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Hispanic children are more likely to suffer from symptoms of sleep-disordered breathing (SDB) than white children, according to data from the prospective Tucson Children's Assessment of Sleep Apnea Study.
In the study, researchers from the University of Arizona College of Medicine and the University of Minnesota School of Medicine examined data from 1,214 surveys by parents with children ages 4 through 11 attending Tucson area schools (658 Hispanic children; 556 white children).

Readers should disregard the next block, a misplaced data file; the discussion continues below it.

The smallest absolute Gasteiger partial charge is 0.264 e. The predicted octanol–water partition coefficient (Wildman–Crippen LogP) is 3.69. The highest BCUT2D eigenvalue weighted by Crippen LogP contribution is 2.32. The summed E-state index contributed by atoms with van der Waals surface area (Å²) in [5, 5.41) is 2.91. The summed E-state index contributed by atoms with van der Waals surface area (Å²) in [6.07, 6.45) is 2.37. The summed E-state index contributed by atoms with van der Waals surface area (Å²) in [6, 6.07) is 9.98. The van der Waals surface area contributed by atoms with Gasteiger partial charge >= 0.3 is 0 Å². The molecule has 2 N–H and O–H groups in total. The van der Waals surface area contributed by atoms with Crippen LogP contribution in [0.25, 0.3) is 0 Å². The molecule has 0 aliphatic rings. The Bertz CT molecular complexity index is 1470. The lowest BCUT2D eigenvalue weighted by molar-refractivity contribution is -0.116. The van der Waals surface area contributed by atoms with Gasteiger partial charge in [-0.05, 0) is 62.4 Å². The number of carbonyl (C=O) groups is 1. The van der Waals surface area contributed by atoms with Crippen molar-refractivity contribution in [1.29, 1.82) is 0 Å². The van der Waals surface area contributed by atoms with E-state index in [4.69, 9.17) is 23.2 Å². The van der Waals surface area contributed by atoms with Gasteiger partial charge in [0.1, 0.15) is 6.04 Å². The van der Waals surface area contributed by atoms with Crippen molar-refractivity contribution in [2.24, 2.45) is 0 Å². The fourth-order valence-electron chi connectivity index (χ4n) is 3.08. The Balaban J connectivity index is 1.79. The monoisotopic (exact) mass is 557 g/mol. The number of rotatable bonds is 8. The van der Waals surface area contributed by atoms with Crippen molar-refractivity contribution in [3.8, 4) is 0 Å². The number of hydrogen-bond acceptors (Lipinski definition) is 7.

According to parental report, 11 percent of Hispanic children snored, compared with 7.4 percent of white children. Other sleep-disordered symptoms reported more often in Hispanic …